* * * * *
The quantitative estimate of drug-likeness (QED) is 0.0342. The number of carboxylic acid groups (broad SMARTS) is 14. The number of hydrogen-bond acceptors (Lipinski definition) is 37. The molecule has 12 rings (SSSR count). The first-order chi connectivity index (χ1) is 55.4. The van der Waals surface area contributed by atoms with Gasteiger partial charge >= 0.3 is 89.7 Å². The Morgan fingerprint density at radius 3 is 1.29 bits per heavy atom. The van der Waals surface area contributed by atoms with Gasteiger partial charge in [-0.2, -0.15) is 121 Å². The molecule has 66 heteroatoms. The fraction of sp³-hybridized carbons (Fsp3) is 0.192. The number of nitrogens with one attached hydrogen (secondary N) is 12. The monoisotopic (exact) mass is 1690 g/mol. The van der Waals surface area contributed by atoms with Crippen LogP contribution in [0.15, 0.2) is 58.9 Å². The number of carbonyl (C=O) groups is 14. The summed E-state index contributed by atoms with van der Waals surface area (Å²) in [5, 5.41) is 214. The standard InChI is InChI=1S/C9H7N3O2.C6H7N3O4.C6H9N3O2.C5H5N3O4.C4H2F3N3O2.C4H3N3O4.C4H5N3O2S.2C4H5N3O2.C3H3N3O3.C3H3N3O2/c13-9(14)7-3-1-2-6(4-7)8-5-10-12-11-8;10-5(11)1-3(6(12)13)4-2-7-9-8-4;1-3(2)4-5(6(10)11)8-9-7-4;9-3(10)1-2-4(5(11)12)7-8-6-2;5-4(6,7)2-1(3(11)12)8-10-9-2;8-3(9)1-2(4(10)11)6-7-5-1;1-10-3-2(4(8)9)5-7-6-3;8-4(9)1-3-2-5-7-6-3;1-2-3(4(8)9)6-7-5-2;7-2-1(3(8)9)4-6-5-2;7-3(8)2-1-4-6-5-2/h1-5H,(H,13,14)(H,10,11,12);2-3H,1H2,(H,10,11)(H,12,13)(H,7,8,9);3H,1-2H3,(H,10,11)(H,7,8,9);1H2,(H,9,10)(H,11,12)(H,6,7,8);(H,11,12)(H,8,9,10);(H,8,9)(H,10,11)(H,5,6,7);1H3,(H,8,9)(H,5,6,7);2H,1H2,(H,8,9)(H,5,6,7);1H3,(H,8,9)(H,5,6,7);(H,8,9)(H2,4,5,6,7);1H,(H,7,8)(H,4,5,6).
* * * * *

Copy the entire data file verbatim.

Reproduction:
The quantitative estimate of drug-likeness (QED) is 0.0342. The number of carboxylic acid groups (broad SMARTS) is 14. The number of hydrogen-bond acceptors (Lipinski definition) is 37. The molecule has 12 rings (SSSR count). The first-order chi connectivity index (χ1) is 55.4. The van der Waals surface area contributed by atoms with Gasteiger partial charge >= 0.3 is 89.7 Å². The Morgan fingerprint density at radius 3 is 1.29 bits per heavy atom. The van der Waals surface area contributed by atoms with Gasteiger partial charge in [-0.2, -0.15) is 121 Å². The molecule has 66 heteroatoms. The fraction of sp³-hybridized carbons (Fsp3) is 0.192. The number of nitrogens with one attached hydrogen (secondary N) is 12. The monoisotopic (exact) mass is 1690 g/mol. The van der Waals surface area contributed by atoms with Crippen LogP contribution in [0.15, 0.2) is 58.9 Å². The number of carbonyl (C=O) groups is 14. The summed E-state index contributed by atoms with van der Waals surface area (Å²) in [5, 5.41) is 214. The standard InChI is InChI=1S/C9H7N3O2.C6H7N3O4.C6H9N3O2.C5H5N3O4.C4H2F3N3O2.C4H3N3O4.C4H5N3O2S.2C4H5N3O2.C3H3N3O3.C3H3N3O2/c13-9(14)7-3-1-2-6(4-7)8-5-10-12-11-8;10-5(11)1-3(6(12)13)4-2-7-9-8-4;1-3(2)4-5(6(10)11)8-9-7-4;9-3(10)1-2-4(5(11)12)7-8-6-2;5-4(6,7)2-1(3(11)12)8-10-9-2;8-3(9)1-2(4(10)11)6-7-5-1;1-10-3-2(4(8)9)5-7-6-3;8-4(9)1-3-2-5-7-6-3;1-2-3(4(8)9)6-7-5-2;7-2-1(3(8)9)4-6-5-2;7-3(8)2-1-4-6-5-2/h1-5H,(H,13,14)(H,10,11,12);2-3H,1H2,(H,10,11)(H,12,13)(H,7,8,9);3H,1-2H3,(H,10,11)(H,7,8,9);1H2,(H,9,10)(H,11,12)(H,6,7,8);(H,11,12)(H,8,9,10);(H,8,9)(H,10,11)(H,5,6,7);1H3,(H,8,9)(H,5,6,7);2H,1H2,(H,8,9)(H,5,6,7);1H3,(H,8,9)(H,5,6,7);(H,8,9)(H2,4,5,6,7);1H,(H,7,8)(H,4,5,6).